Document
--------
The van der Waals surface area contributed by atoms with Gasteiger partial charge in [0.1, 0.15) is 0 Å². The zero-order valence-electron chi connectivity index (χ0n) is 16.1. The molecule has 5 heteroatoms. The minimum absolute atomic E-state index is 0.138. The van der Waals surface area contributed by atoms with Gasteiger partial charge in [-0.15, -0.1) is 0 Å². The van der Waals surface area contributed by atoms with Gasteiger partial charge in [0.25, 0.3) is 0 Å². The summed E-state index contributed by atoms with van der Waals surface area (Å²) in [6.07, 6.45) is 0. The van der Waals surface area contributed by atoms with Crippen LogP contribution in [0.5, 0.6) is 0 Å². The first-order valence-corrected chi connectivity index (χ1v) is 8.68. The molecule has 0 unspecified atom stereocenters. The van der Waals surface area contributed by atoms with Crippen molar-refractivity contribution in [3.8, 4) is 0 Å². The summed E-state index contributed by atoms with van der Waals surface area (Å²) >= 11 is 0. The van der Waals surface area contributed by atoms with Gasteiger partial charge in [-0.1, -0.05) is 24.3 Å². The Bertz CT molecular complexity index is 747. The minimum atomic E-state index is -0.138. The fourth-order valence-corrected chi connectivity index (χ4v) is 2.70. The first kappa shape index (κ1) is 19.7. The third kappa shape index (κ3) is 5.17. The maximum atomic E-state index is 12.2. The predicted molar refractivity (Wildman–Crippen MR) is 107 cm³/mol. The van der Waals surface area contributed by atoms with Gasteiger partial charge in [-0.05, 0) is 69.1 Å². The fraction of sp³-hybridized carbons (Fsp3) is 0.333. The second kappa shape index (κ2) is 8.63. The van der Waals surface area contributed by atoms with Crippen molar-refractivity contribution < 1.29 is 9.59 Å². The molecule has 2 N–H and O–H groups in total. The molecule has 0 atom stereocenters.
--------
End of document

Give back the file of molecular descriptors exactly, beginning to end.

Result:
The van der Waals surface area contributed by atoms with Gasteiger partial charge in [0.1, 0.15) is 0 Å². The zero-order valence-electron chi connectivity index (χ0n) is 16.1. The molecule has 5 heteroatoms. The minimum absolute atomic E-state index is 0.138. The van der Waals surface area contributed by atoms with Gasteiger partial charge in [-0.15, -0.1) is 0 Å². The van der Waals surface area contributed by atoms with Gasteiger partial charge in [0.25, 0.3) is 0 Å². The summed E-state index contributed by atoms with van der Waals surface area (Å²) in [6.07, 6.45) is 0. The van der Waals surface area contributed by atoms with Crippen LogP contribution in [0.5, 0.6) is 0 Å². The first-order valence-corrected chi connectivity index (χ1v) is 8.68. The molecule has 0 unspecified atom stereocenters. The van der Waals surface area contributed by atoms with Crippen molar-refractivity contribution in [3.8, 4) is 0 Å². The summed E-state index contributed by atoms with van der Waals surface area (Å²) >= 11 is 0. The van der Waals surface area contributed by atoms with Gasteiger partial charge in [-0.1, -0.05) is 24.3 Å². The Bertz CT molecular complexity index is 747. The minimum atomic E-state index is -0.138. The fourth-order valence-corrected chi connectivity index (χ4v) is 2.70. The first kappa shape index (κ1) is 19.7. The third kappa shape index (κ3) is 5.17. The maximum atomic E-state index is 12.2. The predicted molar refractivity (Wildman–Crippen MR) is 107 cm³/mol. The van der Waals surface area contributed by atoms with Gasteiger partial charge in [-0.05, 0) is 69.1 Å². The fraction of sp³-hybridized carbons (Fsp3) is 0.333. The second kappa shape index (κ2) is 8.63. The van der Waals surface area contributed by atoms with Crippen molar-refractivity contribution < 1.29 is 9.59 Å². The molecule has 2 N–H and O–H groups in total. The molecule has 0 atom stereocenters.